I’m a bit late with this Gray Friar Press book review, but I enjoyed it too much to merely slot it back onto the shelf without fanfare.
Where The Heart Is promises an alternative tour of Great Britain, in which the 19 British contributors wrote about what they know best… home. From faded northern industrial towns, violent urban sprawls of the south, and the bleak and sublime countryside in between, this promising TOC delivers a convincing journey through the sinister side of this sceptred isle.
Where else to start but the capital? The opener is “Ticker” by Allen Ashley, which transports us through the tube lines, streets and pubs of London from the perspective of a man who’s recently lost his father. He’s drawn into an urban “clothes war” in this clever presentation of modern urban behaviour, both tribal and cynical. This is a well written, multi-layered tale with pathos and menace in equal measures.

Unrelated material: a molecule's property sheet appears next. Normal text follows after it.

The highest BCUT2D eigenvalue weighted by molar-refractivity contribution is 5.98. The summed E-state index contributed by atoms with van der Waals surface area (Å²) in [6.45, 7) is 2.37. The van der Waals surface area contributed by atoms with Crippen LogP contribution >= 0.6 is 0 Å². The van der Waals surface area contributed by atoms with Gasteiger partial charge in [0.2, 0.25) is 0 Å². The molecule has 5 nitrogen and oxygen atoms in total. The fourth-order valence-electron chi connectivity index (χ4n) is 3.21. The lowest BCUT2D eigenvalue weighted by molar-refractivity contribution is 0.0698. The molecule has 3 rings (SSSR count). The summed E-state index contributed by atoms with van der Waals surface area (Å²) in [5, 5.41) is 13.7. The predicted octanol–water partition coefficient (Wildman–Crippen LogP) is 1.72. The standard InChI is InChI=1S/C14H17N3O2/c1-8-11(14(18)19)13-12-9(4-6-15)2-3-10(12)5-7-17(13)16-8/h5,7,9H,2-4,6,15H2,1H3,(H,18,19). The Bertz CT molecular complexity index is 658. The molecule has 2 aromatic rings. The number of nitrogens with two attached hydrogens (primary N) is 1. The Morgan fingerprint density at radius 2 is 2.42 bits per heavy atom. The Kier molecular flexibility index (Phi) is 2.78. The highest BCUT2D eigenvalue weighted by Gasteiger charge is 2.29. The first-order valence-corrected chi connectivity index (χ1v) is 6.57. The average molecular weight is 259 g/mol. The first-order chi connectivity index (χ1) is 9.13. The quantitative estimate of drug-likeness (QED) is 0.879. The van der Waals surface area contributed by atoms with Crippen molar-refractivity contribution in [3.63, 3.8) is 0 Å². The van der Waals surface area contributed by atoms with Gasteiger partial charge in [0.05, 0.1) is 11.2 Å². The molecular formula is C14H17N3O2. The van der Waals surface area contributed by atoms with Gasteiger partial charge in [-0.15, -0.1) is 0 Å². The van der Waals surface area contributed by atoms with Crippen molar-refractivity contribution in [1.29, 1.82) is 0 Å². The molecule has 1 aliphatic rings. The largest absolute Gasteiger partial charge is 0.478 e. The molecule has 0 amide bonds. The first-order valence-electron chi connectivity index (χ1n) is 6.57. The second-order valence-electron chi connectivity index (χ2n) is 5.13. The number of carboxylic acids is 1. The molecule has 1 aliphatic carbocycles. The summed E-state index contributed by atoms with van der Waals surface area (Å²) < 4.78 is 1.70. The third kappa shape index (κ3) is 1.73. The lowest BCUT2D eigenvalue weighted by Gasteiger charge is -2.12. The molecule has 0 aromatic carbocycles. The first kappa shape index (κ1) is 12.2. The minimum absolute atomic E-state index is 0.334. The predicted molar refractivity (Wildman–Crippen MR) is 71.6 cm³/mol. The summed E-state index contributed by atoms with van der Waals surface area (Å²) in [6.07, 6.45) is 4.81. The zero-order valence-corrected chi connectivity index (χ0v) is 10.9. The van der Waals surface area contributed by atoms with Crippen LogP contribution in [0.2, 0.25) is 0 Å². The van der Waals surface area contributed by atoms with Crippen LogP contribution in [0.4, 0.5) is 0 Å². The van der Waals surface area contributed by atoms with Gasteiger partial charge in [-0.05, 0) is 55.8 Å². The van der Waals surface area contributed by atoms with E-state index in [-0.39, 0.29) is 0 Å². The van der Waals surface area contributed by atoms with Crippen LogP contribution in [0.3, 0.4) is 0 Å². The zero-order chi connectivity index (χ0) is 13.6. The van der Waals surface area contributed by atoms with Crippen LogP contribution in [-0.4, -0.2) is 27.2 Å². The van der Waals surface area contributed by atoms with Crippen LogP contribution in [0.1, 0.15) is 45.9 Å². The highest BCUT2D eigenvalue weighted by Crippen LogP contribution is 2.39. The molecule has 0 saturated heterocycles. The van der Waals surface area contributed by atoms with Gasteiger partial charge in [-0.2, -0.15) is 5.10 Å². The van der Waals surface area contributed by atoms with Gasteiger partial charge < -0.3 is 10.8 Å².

Next, “A Killing in the Market” by Stuart Young takes us to Romford and introduces Dave, an ill man deeply suspicious of the medical community. And for good reason. Another expert pen delivers plenty of seamlessly real dialogue, but don’t be lured by the reassuring humour and warmth, because you’re in for a real horror finale.
If you haven’t read any of the inimitable DF Lewis, then this is a good place to start. “So” (referring to the local pronunciation of “sea”) is a mood piece set in the traditional resort of Clacton-on-Sea. As everything closes down at the end of the holiday season, there’s an overwhelming atmosphere of ebbing time, transience and final journeys. It gives such a flavour of the place that it feels like I’ve been, even though I haven’t.